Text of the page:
Translesion synthesis in mammalian cells

Lehmann, Alan R. (2006) Translesion synthesis in mammalian cells. Experimental Cell Research, 312 (14). pp. 2673-2676. ISSN 0014-4827

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DNA damage blocks the progression of the replication fork. In order to circumvent the damaged bases, cells employ specialized low stringency DNA polymerases, which are able to carry out translesion synthesis (TLS) past different types of damage. The five polymerases used in TLS in human cells have different substrate specificities, enabling them to deal with many different types of damaged bases. PCNA plays a central role in recruiting the TLS polymerases and effecting the polymerase switch from replicative to TLS polymerase. When the fork is blocked PCNA gets ubiquitinated. This increases its affinity for the TLS polymerases, which all have novel ubiquitin-binding motifs, thereby facilitating their engagement at the stalled fork to effect TLS.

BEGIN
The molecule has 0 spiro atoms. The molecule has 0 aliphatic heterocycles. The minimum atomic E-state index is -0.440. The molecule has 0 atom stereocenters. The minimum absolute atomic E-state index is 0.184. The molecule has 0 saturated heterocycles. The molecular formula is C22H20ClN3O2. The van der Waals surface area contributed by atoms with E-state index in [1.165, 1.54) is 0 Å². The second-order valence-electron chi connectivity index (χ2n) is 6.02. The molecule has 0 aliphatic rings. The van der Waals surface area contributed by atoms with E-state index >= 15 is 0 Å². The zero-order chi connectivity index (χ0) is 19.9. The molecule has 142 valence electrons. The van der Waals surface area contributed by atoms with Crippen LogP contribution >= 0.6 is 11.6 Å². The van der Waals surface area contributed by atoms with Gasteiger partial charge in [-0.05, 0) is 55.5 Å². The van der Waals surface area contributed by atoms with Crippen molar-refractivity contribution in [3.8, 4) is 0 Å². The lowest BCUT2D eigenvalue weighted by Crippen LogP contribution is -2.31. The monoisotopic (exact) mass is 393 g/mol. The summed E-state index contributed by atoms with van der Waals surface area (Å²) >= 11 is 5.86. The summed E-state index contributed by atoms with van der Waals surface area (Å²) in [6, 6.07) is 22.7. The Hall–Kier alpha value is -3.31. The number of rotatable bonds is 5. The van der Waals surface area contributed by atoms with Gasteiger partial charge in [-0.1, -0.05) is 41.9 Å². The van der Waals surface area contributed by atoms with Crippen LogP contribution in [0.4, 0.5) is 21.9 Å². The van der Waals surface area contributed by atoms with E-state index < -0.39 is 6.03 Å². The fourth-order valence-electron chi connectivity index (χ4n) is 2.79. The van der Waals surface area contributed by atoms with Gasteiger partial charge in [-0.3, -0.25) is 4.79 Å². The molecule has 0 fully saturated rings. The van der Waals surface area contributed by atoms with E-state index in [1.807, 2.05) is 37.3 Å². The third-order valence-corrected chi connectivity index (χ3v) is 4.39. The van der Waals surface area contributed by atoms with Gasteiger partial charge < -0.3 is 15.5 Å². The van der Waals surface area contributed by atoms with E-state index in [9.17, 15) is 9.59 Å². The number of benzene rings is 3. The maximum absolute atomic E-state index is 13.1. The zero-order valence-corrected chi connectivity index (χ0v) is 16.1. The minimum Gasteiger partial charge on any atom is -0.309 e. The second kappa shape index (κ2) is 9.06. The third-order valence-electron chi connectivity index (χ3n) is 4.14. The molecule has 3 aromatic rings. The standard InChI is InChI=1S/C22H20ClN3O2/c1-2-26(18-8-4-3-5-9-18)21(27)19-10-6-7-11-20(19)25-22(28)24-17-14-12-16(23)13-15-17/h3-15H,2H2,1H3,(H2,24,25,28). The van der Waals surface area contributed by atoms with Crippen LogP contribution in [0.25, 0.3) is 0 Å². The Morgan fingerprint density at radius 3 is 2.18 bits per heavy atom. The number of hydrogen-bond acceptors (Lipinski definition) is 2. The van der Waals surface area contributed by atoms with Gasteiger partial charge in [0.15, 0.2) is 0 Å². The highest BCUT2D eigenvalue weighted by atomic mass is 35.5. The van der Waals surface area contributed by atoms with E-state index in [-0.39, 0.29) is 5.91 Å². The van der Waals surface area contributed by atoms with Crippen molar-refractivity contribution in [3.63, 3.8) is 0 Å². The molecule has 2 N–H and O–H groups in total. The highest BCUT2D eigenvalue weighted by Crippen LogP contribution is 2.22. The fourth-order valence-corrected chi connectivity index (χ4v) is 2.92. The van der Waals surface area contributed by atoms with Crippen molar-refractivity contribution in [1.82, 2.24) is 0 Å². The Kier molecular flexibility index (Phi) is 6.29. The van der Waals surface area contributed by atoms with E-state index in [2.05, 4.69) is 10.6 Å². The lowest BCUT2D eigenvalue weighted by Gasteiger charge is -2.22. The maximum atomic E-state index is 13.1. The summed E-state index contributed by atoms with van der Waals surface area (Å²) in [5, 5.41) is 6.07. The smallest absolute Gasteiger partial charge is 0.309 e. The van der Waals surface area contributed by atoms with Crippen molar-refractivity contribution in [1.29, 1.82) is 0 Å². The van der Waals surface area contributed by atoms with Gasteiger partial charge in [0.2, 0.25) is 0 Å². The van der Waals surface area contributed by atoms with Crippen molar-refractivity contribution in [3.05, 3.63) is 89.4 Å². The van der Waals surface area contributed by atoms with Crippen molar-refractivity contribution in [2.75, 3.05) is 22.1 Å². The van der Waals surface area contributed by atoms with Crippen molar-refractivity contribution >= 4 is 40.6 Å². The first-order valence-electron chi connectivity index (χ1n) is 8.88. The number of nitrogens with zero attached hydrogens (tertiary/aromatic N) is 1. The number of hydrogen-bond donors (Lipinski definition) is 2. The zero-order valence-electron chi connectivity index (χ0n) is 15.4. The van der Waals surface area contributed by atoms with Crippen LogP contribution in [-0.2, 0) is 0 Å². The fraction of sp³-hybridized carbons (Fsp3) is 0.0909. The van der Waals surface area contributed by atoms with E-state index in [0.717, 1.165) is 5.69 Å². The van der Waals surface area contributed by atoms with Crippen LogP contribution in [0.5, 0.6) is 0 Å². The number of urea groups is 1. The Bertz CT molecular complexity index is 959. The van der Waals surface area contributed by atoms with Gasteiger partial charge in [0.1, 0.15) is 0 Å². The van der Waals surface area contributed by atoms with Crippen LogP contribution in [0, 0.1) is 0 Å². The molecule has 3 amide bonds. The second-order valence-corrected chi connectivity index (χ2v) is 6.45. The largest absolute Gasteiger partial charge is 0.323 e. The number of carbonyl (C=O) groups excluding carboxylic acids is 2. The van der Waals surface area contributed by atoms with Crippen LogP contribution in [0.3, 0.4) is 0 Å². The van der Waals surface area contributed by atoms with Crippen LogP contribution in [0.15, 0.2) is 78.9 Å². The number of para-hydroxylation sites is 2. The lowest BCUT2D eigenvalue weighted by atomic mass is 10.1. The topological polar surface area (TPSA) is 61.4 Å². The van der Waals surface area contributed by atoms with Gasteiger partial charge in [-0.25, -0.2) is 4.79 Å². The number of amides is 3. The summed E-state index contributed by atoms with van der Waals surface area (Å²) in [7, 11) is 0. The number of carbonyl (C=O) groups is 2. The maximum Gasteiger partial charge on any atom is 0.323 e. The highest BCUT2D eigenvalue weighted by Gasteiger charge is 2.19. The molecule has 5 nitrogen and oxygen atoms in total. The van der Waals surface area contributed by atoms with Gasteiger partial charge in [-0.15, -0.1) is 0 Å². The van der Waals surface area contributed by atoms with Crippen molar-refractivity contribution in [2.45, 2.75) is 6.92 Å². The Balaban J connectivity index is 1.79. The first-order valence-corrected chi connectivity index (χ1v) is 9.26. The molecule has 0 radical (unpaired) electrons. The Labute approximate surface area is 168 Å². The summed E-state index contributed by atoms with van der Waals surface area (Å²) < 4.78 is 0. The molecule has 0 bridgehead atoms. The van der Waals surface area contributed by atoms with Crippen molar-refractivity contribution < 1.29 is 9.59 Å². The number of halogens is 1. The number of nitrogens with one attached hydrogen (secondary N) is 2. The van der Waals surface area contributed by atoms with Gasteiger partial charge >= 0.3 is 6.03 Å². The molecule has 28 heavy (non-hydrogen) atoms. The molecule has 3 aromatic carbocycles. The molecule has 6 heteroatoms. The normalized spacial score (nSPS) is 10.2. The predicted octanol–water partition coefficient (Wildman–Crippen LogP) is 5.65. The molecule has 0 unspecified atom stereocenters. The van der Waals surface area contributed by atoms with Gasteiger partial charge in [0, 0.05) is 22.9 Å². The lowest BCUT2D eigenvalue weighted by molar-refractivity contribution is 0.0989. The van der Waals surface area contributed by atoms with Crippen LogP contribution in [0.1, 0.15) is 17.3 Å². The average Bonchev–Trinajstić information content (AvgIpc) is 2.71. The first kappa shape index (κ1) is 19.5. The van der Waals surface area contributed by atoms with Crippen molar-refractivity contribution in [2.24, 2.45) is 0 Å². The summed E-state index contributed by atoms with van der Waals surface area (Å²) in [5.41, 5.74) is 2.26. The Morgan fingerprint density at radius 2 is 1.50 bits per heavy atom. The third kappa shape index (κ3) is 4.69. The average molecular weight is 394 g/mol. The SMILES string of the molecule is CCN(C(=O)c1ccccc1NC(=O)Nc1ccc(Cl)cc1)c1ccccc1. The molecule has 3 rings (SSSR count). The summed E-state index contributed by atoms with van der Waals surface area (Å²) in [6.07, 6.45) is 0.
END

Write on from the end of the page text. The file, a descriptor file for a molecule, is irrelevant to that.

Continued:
Item Type: Article
Keywords: Animals DNA Repair DNA Replication DNA-Directed DNA Polymerase/ physiology Humans Models, Biological Proliferating Cell Nuclear Antigen/ physiology Ubiquitin/metabolism Ultraviolet Rays
Subjects: Q Science > QD Chemistry
Q Science > QH Natural history > QH0301 Biology
Depositing User: Alan Lehmann
Date Deposited: 23 Nov 2006
Last Modified: 02 Jul 2019 21:21
Google Scholar:71 Citations

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